In The Dark Knight Rises, Bane describes a prison in which he spent most of his life. The prison is underground and there is a well-like structure that reveals the world above (see the picture at the top). Prisoners frequently try to climb out, but it is much too tall and treacherous for them to make it.  

Bane says, "There's a reason why this prison is the worst hell on earth: hope. Every man who has ventured here over the centuries has looked up to the light and imagined climbing to freedom. So easy, so simple. And like shipwrecked men turning to sea water from uncontrollable thirst, many have died trying. I learned here that there can be no true despair without hope."

Bane might as well be describing Hell itself. Hell's inhabitants will be tormented with the need and desire to put out their fires, to fill their infinite abyss. The impurity they pursue in their lusts and degrading passions will be their hope. Indeed, like Bane, it will claim "I am necessary evil." It will promise fulfillment, but will not deliver. "You think the darkness is your ally?" It is just oil labeled 'Water.' It will just make them worse, as more drugs, more alcohol, and more sex make the drug addict, the alcoholic, and the sex addict worse. "The shadows betray you, because they belong to me." All the while, they will be tortured with the hope that the next dose will satisfy them. "Hope is really the key to torture." They will be slaves to this disposition; it will overcome them and control them. "Do you feel in charge?" This is what it means to be led by a "depraved mind." Nothing will satisfy them, because the "infinite abyss can be filled only . . . by God himself."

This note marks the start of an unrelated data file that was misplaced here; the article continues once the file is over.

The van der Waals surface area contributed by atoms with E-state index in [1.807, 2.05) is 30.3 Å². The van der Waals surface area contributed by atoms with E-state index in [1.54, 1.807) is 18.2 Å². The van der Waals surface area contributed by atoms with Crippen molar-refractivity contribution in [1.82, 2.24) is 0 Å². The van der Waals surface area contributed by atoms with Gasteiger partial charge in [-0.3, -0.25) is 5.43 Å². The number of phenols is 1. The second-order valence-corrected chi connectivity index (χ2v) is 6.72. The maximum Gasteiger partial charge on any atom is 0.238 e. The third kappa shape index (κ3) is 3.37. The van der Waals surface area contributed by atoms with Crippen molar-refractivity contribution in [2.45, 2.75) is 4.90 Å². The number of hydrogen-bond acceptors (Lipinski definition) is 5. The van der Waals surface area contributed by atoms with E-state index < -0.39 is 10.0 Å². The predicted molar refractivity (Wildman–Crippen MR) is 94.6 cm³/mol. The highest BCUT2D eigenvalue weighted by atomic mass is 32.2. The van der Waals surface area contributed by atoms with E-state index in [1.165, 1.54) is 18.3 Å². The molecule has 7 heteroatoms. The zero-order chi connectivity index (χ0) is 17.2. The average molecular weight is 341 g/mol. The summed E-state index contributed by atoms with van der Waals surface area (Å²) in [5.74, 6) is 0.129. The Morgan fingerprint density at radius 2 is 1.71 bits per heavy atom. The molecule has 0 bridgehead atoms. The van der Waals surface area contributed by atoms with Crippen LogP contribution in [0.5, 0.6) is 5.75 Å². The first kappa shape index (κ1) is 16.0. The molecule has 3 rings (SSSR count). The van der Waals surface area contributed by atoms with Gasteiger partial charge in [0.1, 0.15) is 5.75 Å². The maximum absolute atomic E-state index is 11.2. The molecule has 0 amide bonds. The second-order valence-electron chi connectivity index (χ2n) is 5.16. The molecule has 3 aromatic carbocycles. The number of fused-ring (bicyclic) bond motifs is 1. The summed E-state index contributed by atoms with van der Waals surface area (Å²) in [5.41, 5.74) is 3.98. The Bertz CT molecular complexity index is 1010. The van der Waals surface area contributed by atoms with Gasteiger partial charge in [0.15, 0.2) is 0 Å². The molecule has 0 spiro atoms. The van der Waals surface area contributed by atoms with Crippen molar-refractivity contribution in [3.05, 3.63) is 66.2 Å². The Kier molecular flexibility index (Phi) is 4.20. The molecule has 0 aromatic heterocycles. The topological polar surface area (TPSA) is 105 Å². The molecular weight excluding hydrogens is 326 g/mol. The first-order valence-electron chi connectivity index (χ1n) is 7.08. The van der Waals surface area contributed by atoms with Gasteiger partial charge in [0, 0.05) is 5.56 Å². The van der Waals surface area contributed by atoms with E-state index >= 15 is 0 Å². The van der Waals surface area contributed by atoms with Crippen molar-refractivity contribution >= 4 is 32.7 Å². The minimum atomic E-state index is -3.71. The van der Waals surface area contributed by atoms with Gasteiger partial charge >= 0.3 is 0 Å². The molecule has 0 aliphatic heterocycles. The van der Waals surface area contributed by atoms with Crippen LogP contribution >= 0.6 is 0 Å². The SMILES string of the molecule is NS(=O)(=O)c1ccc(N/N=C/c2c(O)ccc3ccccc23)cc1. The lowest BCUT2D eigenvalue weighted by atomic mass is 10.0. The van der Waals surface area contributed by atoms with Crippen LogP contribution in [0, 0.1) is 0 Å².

Heaven is exactly the opposite. For one to be in Heaven, one would have to completely die to the passions and desires of one's self--that is, one's focus on fulfilling the self. One would have to lose his life. In this dying is life. In this losing is the finding of truth.

"Now those who belong to Christ Jesus have crucified the flesh with its passions and desires."  (Gal. 5:24)

"Truly, truly, I say to you, unless a grain of wheat falls into the earth and dies, it remains alone; but if it dies, it bears much fruit." (Jn. 12:24)

"He who has found his life will lose it, and he who has lost his life for My sake will find it." (Matt. 10:39)

In The Great Divorce, a ghost from Hell talks to a "solid spirit" in Heaven whom he knew as a human on earth. The solid spirit had murdered a man on earth. The ghost was baffled that the murderer went to Heaven and, when the solid spirit told him there was no need to bother about it, the ghost asked him, "Aren't you ashamed of yourself?" "No," said the solid spirit, "I do not look at myself. I have given up myself."(7)